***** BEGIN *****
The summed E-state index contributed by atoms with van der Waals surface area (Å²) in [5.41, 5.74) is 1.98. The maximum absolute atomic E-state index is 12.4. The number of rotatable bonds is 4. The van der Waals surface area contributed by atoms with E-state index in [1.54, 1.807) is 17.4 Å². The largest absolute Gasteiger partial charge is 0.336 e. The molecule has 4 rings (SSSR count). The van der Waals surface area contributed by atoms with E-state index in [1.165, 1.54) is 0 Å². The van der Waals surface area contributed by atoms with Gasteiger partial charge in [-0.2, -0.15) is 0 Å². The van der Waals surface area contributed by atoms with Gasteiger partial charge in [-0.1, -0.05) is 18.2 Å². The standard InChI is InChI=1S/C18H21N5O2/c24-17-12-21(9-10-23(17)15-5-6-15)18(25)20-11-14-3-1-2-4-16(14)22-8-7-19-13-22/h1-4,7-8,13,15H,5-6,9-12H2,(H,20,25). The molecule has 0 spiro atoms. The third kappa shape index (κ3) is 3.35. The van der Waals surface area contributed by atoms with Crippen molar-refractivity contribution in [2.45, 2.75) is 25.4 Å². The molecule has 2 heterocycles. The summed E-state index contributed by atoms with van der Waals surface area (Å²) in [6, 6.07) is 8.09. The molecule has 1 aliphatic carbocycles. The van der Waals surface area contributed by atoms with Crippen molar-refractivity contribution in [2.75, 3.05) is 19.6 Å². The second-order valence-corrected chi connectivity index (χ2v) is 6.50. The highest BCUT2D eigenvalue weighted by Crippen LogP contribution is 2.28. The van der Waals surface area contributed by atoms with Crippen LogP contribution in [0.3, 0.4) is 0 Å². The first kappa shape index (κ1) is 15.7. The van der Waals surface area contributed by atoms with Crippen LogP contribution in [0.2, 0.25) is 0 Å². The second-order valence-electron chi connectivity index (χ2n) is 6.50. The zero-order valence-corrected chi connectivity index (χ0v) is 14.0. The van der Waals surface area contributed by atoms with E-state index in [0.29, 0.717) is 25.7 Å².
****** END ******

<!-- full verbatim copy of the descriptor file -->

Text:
The summed E-state index contributed by atoms with van der Waals surface area (Å²) in [5.41, 5.74) is 1.98. The maximum absolute atomic E-state index is 12.4. The number of rotatable bonds is 4. The van der Waals surface area contributed by atoms with E-state index in [1.54, 1.807) is 17.4 Å². The largest absolute Gasteiger partial charge is 0.336 e. The molecule has 4 rings (SSSR count). The van der Waals surface area contributed by atoms with E-state index in [1.165, 1.54) is 0 Å². The van der Waals surface area contributed by atoms with Gasteiger partial charge in [-0.2, -0.15) is 0 Å². The van der Waals surface area contributed by atoms with Gasteiger partial charge in [-0.1, -0.05) is 18.2 Å². The standard InChI is InChI=1S/C18H21N5O2/c24-17-12-21(9-10-23(17)15-5-6-15)18(25)20-11-14-3-1-2-4-16(14)22-8-7-19-13-22/h1-4,7-8,13,15H,5-6,9-12H2,(H,20,25). The molecule has 0 spiro atoms. The third kappa shape index (κ3) is 3.35. The van der Waals surface area contributed by atoms with Crippen molar-refractivity contribution in [2.45, 2.75) is 25.4 Å². The molecule has 2 heterocycles. The summed E-state index contributed by atoms with van der Waals surface area (Å²) in [6, 6.07) is 8.09. The molecule has 1 aliphatic carbocycles. The van der Waals surface area contributed by atoms with Crippen molar-refractivity contribution in [2.75, 3.05) is 19.6 Å². The second-order valence-corrected chi connectivity index (χ2v) is 6.50. The highest BCUT2D eigenvalue weighted by Crippen LogP contribution is 2.28. The van der Waals surface area contributed by atoms with Crippen LogP contribution in [0.3, 0.4) is 0 Å². The first kappa shape index (κ1) is 15.7. The van der Waals surface area contributed by atoms with Crippen LogP contribution in [0.2, 0.25) is 0 Å². The second-order valence-electron chi connectivity index (χ2n) is 6.50. The zero-order valence-corrected chi connectivity index (χ0v) is 14.0. The van der Waals surface area contributed by atoms with E-state index in [0.29, 0.717) is 25.7 Å².